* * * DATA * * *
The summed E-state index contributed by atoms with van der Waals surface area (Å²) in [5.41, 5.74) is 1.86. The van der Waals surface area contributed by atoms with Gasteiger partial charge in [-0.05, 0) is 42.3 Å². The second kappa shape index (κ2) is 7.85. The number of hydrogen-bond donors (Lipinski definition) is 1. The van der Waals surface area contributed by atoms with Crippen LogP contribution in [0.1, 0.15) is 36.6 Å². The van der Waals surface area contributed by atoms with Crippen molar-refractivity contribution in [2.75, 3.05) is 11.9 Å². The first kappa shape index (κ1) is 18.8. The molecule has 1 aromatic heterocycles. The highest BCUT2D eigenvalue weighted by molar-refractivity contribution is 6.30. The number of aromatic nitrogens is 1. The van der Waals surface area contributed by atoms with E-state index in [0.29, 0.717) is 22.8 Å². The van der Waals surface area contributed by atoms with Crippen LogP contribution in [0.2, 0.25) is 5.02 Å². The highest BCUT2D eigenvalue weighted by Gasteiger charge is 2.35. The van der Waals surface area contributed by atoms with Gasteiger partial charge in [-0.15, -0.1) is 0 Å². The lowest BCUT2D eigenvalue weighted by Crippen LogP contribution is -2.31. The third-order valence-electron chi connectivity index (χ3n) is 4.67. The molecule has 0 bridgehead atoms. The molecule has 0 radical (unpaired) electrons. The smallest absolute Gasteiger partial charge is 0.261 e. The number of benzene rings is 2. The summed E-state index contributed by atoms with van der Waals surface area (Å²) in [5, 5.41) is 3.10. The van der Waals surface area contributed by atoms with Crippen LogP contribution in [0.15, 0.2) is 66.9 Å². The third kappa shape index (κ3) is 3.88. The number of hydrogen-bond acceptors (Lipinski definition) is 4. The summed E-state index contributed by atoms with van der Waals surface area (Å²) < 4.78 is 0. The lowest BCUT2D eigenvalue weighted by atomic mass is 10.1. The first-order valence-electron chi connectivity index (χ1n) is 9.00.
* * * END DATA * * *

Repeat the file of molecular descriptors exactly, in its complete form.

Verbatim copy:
The summed E-state index contributed by atoms with van der Waals surface area (Å²) in [5.41, 5.74) is 1.86. The van der Waals surface area contributed by atoms with Gasteiger partial charge in [-0.05, 0) is 42.3 Å². The second kappa shape index (κ2) is 7.85. The number of hydrogen-bond donors (Lipinski definition) is 1. The van der Waals surface area contributed by atoms with Crippen LogP contribution in [0.1, 0.15) is 36.6 Å². The van der Waals surface area contributed by atoms with Crippen molar-refractivity contribution in [2.75, 3.05) is 11.9 Å². The first kappa shape index (κ1) is 18.8. The molecule has 1 aromatic heterocycles. The highest BCUT2D eigenvalue weighted by molar-refractivity contribution is 6.30. The number of aromatic nitrogens is 1. The van der Waals surface area contributed by atoms with E-state index in [0.29, 0.717) is 22.8 Å². The van der Waals surface area contributed by atoms with Crippen LogP contribution in [0.2, 0.25) is 5.02 Å². The highest BCUT2D eigenvalue weighted by Gasteiger charge is 2.35. The van der Waals surface area contributed by atoms with Gasteiger partial charge in [-0.15, -0.1) is 0 Å². The lowest BCUT2D eigenvalue weighted by Crippen LogP contribution is -2.31. The third-order valence-electron chi connectivity index (χ3n) is 4.67. The molecule has 0 bridgehead atoms. The molecule has 0 radical (unpaired) electrons. The smallest absolute Gasteiger partial charge is 0.261 e. The number of benzene rings is 2. The summed E-state index contributed by atoms with van der Waals surface area (Å²) in [5, 5.41) is 3.10. The van der Waals surface area contributed by atoms with Crippen LogP contribution in [0.15, 0.2) is 66.9 Å². The third kappa shape index (κ3) is 3.88. The number of hydrogen-bond acceptors (Lipinski definition) is 4. The summed E-state index contributed by atoms with van der Waals surface area (Å²) < 4.78 is 0. The lowest BCUT2D eigenvalue weighted by atomic mass is 10.1. The first-order valence-electron chi connectivity index (χ1n) is 9.00.